Thursday, February 21, 2008

UCLA circles the wagons

Apparently and expectedly, the 20 recent visitors to this blog from UCLA must not think too much of my recommendations for ways to de-escalate the conflict between the university's vivisectionists and anti-cruelty activists. Go figure. (Maybe they were people without much say in university policy, but something tells me that at least a few of them weren't students.)

This shouldn't surprise anyone of course, given the fact that UCLA, like esentially every other university in the country, has absolutely refused to discuss its use of animals in public in detail. It's almost as if they are embarrassed by what they do, worry about the public's reaction, and don't want there to be any substantive public dialog about the matter. Or, maybe, that is precisely what keeps them hunkered down.

Instead of actually engaging the public and talking openly about what they do, they have filed a law suit against an idea. The absurdity and naivete demonstrated by this hints at causes underlying the abject failure of animal models of human disease and drug response.

UCLA to seek court protection for animal researchers

The university said it will ask a Superior Court judge in Santa Monica to limit the activities of animal rights groups and activists, including websites.

By Richard C. Paddock, Los Angeles Times Staff Writer
February 21, 2008

Seeking to protect scientists who conduct experiments using animals, UCLA will go to court today to request a temporary restraining order against animal rights groups and activists accused of harassing university researchers.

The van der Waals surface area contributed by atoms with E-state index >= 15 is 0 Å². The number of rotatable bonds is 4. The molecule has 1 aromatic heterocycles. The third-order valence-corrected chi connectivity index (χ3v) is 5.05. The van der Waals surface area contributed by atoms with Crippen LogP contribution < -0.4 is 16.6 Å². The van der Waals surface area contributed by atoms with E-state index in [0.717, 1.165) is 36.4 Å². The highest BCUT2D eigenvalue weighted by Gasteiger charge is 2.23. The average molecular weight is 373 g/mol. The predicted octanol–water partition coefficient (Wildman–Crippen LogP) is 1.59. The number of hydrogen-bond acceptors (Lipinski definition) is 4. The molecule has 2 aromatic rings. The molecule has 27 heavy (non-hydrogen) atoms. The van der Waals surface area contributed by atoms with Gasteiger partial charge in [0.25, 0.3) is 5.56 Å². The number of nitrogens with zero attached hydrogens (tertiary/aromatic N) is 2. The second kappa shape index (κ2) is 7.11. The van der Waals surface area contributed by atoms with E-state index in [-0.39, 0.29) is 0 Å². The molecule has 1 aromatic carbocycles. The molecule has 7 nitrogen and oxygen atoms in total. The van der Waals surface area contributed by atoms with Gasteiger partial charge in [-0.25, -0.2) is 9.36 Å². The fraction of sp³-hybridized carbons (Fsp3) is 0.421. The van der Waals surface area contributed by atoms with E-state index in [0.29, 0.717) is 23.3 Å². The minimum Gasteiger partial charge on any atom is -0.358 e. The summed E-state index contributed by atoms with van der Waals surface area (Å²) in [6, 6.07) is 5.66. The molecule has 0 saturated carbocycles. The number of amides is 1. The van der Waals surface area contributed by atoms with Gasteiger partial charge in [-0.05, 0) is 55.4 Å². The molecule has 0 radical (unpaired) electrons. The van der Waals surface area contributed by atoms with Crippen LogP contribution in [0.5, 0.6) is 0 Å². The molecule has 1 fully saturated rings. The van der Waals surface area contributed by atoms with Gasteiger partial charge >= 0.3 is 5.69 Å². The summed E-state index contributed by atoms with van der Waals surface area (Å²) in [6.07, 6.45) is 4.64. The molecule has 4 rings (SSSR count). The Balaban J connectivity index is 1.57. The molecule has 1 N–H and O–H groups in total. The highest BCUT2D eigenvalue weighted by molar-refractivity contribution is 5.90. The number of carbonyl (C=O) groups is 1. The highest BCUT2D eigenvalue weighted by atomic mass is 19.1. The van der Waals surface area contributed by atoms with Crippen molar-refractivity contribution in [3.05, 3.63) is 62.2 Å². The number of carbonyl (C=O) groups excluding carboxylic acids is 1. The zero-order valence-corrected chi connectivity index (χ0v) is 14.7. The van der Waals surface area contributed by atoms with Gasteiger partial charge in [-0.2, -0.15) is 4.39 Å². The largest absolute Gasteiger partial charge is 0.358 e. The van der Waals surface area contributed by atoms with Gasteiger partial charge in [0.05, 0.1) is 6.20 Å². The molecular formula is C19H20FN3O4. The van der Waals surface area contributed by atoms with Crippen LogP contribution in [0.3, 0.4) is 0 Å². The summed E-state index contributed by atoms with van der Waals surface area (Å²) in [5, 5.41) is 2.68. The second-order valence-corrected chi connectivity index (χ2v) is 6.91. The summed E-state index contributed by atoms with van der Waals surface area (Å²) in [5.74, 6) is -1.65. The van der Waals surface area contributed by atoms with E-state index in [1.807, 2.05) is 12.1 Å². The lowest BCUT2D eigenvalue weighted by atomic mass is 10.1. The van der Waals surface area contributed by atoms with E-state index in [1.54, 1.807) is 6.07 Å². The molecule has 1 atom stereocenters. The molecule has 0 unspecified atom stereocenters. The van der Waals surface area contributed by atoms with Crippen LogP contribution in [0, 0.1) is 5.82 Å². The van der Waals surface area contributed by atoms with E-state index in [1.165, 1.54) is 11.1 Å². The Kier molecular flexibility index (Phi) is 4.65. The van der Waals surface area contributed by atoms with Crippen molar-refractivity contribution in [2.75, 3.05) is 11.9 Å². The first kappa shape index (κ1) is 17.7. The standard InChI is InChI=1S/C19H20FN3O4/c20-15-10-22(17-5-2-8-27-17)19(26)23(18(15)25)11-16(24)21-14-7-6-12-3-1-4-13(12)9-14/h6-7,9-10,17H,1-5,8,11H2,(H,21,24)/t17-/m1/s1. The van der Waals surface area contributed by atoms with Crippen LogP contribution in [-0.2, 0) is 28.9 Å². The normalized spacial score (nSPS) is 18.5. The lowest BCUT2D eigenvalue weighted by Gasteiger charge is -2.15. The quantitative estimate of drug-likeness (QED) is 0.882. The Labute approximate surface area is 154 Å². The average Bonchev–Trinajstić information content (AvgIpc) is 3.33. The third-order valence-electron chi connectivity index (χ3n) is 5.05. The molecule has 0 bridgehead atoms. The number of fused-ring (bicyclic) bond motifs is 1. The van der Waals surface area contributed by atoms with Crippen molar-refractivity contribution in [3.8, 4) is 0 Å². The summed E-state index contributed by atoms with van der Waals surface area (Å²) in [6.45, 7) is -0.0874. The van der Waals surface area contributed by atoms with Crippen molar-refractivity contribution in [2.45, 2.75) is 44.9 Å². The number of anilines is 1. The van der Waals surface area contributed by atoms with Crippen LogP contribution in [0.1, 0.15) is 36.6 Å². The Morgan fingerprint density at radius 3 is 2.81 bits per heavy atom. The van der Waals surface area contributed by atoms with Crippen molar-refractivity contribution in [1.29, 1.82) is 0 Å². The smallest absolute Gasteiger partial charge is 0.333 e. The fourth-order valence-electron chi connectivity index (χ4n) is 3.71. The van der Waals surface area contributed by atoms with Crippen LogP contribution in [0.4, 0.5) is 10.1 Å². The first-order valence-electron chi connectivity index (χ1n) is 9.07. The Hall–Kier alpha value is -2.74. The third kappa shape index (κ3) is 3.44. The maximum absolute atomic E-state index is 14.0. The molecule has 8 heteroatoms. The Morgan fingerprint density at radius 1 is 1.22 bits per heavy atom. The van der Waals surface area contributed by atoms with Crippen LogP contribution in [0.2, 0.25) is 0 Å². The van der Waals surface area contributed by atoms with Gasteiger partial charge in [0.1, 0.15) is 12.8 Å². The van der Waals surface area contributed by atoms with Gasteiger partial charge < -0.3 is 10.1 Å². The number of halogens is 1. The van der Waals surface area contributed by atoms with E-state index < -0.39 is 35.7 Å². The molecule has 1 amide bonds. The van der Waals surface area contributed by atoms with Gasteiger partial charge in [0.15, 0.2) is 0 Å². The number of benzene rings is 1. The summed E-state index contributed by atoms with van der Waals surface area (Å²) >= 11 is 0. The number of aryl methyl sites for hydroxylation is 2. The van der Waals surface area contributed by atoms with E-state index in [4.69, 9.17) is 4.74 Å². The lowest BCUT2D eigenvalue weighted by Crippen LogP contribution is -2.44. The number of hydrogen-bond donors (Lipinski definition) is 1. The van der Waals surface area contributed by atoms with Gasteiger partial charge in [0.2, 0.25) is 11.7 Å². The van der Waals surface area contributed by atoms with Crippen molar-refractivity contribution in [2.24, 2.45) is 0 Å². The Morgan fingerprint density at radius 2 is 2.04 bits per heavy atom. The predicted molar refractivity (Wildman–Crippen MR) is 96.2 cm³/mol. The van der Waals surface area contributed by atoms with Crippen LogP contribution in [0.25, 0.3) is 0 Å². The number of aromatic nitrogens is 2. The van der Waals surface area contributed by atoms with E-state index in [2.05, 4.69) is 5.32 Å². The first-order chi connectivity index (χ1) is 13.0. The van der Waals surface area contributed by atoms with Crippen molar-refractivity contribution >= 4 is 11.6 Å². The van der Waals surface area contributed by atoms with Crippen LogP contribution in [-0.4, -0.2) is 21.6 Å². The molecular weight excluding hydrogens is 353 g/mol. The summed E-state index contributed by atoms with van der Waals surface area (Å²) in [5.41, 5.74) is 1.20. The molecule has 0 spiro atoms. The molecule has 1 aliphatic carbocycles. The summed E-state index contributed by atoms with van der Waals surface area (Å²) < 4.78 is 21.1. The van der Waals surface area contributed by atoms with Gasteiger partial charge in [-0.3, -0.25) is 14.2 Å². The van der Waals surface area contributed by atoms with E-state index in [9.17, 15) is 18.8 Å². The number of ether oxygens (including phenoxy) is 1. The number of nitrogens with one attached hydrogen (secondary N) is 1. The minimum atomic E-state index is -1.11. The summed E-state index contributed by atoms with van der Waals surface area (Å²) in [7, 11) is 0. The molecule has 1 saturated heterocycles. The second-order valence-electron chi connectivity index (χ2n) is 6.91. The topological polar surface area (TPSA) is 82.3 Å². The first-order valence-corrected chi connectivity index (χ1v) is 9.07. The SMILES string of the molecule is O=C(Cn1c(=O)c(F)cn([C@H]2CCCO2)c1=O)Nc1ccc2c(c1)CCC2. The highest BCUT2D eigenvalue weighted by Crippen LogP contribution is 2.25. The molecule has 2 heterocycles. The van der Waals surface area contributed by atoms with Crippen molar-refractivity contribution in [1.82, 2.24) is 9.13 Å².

The university said it would ask a Superior Court judge in Santa Monica to limit the activities of five individuals and three organizations that maintain websites, including one that identifies researchers and lists their home addresses.

"We are hoping to send an important message that violence and harassment of our faculty is absolutely outrageous and totally inappropriate," said UCLA Chancellor Gene D. Block. "We really want to act before someone gets hurt."

UCLA researchers have been the target of several attacks in recent months. Two weeks ago, someone left an incendiary device at the home of professor Edythe London, who uses vervet monkeys in nicotine-addiction research funded by tobacco giant Philip Morris. The device charred her front door before going out.

Earlier, animal activists claimed credit for breaking a window in London's house and using a garden hose to flood the ground floor, causing more than $20,000 in damage.

Attacks on other researchers have included two incendiary devices that didn't go off, one beneath a researcher's car and another that was apparently placed by mistake at the home of a neighbor.

In statements on their websites, activists said the attacks are warranted because scientists who conduct such experiments are torturing the animals.

They oppose all use of animals in research.

The university said it would seek a temporary restraining order and permanent injunction against the websites of the Animal Liberation Front and the Animal Liberation Brigade, which have allegedly claimed responsibility for unlawful activities against UCLA staff and their homes.

Also to be named in the court action is the UCLA Primate Freedom Project, which is not affiliated with the university and whose website displays the photographs, home addresses and phone numbers of researchers under the heading "Targets."

Christine Garcia, an attorney who has represented animal activists in the past, said UCLA's plan to obtain a court order appeared to be part of a continuing attempt by the university to curb legal protests, such as residential picketing, by opponents of animal research.

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